The UK Government has joined international calls for a ceasefire in Yemen to allow the free flow of humanitarian aid, though campaigners have criticised the UK’s continued sale of arms to Saudi Arabia, which is leading the coalition against the Iran-backed Houthi rebels in the country.
The conflict in Yemen has raged since 2015 when Houthi rebels backed by Iran took much of the country by force, leading to Saudi Arabia and other Gulf states joining the war. Civilians have been caught up in aerial and mortar bombardments, while minefields have trapped many in place, precipitating hunger and the spread of infectious disease.
Unicef has stated that as many as 1.8 million Yemeni children under the age of five suffer from acute malnutrition, while around 14 million people may soon be totally dependent on humanitarian aid.
The UK has thus far resisted calls to table a UN resolution on the conflict, with Saudi Arabia being a close defence partner. However, since the US called for a ceasefire or ‘cessation of hostilities’ last week, the UK appears to be moving towards action through the UN Security Council.
In a statement released yesterday (5 November), Foreign Secretary Jeremy Hunt said: “For too long in the Yemen conflict both sides have believed a military solution is possible with catastrophic consequences for the people. Now for the first time there appears to be a window in which both sides can be encouraged to come to the table, stop the killing and find a political solution that is the only long term way out of disaster.
“The UK will use all its influence to push for such an approach. I met UN Special Envoy Martin Griffiths on Tuesday, and there is a small but real chance that a cessation of hostilities could alleviate the suffering of the Yemeni people. This must be the first priority as we seek to put in place a longer term solution.”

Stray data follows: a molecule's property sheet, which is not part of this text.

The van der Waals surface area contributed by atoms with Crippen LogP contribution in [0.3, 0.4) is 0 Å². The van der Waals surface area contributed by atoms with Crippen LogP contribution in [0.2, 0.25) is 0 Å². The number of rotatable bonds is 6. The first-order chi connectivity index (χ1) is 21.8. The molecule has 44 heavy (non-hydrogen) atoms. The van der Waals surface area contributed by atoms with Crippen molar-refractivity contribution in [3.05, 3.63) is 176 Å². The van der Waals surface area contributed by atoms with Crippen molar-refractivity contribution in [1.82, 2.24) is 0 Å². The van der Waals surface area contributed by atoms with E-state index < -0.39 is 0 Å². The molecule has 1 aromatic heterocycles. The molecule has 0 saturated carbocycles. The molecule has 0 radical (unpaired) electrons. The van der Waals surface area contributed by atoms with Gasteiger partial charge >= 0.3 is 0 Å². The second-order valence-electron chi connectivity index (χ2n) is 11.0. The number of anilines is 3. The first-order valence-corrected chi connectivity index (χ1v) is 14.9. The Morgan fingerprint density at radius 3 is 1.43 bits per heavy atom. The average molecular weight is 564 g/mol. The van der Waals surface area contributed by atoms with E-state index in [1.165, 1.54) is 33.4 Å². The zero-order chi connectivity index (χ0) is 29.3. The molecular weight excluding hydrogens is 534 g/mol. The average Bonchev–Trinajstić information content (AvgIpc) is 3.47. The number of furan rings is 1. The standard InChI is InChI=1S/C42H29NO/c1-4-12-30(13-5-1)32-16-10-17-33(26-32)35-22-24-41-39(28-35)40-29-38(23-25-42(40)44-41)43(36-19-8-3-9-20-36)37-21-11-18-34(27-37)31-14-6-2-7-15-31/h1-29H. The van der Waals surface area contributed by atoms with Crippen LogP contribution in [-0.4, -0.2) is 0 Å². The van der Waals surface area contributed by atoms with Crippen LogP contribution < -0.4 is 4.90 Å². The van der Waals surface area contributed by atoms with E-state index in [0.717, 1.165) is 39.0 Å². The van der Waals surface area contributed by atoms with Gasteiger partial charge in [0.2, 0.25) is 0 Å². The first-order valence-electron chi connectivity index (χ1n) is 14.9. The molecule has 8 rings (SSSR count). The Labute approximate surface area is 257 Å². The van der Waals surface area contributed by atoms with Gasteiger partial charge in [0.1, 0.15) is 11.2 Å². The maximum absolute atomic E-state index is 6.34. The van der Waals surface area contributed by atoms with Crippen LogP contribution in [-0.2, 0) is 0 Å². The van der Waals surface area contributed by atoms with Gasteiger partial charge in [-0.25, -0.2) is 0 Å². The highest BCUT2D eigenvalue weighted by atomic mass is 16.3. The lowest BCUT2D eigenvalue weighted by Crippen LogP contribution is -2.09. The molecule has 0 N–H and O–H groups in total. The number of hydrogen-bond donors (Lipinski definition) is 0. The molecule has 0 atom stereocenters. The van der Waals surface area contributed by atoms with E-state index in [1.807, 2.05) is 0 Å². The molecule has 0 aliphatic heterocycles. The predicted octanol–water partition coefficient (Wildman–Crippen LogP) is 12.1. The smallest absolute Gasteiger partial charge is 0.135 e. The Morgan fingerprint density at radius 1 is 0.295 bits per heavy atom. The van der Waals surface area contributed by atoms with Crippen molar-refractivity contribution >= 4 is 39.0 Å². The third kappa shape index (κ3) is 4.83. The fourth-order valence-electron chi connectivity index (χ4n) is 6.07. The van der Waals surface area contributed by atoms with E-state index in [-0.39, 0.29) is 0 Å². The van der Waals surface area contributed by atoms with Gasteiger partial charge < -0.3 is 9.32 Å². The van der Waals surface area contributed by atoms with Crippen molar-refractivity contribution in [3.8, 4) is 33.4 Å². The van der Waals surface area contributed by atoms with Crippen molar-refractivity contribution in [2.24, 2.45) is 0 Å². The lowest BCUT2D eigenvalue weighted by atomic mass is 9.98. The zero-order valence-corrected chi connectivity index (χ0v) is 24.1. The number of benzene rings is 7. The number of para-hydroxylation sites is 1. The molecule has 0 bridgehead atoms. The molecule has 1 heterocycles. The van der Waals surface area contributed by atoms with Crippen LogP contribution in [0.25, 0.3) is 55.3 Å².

Progress is urgent as the US’s call for a ceasefire, which set a 30-day deadline, has seen an escalation in hostilities with both the Saudi-led coalition and the Houthi rebels seeking to advance and strengthen their positions.
Despite the UK’s eventual backing for firmer action in Yemen, campaigners have criticised the UK’s continuing sale of arms to Saudi Arabia.
Since the beginning of the bombing campaign in Yemen in 2015, the UK Government’s own statistics show that it has licensed £4.7-billion worth of arms sales to Saudi Arabia, including £2.7 billion of ML10 licenses (aircraft, helicopters, drones) and £1.9 billion of ML4 licences (grenades, bombs, missiles, countermeasures).
Andrew Smith of Campaign Against Arms Trade said: "The crisis in Yemen is the worst in the world, and it is one that UK arms have been central to creating. No matter how dire the situation has become, Government ministers have done everything they can to maintain arms sales and political ties to the Saudi dictatorship.
“The calls for a ceasefire must be welcomed, but the best thing that Jeremy Hunt and his colleagues can do for the people of Yemen is to end the arms sales and the uncritical support they have offered the Saudi regime."